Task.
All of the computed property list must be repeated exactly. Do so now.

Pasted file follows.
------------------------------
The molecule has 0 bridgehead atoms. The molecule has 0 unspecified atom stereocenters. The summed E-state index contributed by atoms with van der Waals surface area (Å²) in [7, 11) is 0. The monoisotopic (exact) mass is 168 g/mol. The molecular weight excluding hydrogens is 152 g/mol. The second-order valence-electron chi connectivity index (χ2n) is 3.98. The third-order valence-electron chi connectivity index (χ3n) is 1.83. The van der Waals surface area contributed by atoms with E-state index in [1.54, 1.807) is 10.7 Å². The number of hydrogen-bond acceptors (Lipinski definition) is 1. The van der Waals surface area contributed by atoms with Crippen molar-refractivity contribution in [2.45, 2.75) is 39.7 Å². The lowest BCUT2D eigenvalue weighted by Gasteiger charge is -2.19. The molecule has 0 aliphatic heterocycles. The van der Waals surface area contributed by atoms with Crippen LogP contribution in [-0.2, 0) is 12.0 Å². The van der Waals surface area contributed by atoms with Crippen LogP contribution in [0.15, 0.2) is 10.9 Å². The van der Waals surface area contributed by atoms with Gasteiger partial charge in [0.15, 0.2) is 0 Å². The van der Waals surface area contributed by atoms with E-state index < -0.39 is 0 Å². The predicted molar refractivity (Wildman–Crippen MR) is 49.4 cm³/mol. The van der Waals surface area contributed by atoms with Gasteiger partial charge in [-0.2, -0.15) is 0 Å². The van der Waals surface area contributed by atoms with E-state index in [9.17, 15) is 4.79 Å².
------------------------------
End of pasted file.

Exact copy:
The molecule has 0 bridgehead atoms. The molecule has 0 unspecified atom stereocenters. The summed E-state index contributed by atoms with van der Waals surface area (Å²) in [7, 11) is 0. The monoisotopic (exact) mass is 168 g/mol. The molecular weight excluding hydrogens is 152 g/mol. The second-order valence-electron chi connectivity index (χ2n) is 3.98. The third-order valence-electron chi connectivity index (χ3n) is 1.83. The van der Waals surface area contributed by atoms with E-state index in [1.54, 1.807) is 10.7 Å². The number of hydrogen-bond acceptors (Lipinski definition) is 1. The van der Waals surface area contributed by atoms with Crippen molar-refractivity contribution in [2.45, 2.75) is 39.7 Å². The lowest BCUT2D eigenvalue weighted by Gasteiger charge is -2.19. The molecule has 0 aliphatic heterocycles. The van der Waals surface area contributed by atoms with Crippen LogP contribution in [-0.2, 0) is 12.0 Å². The van der Waals surface area contributed by atoms with Crippen LogP contribution in [0.15, 0.2) is 10.9 Å². The van der Waals surface area contributed by atoms with Gasteiger partial charge in [0.15, 0.2) is 0 Å². The van der Waals surface area contributed by atoms with E-state index < -0.39 is 0 Å². The predicted molar refractivity (Wildman–Crippen MR) is 49.4 cm³/mol. The van der Waals surface area contributed by atoms with Gasteiger partial charge in [-0.2, -0.15) is 0 Å². The van der Waals surface area contributed by atoms with E-state index in [9.17, 15) is 4.79 Å².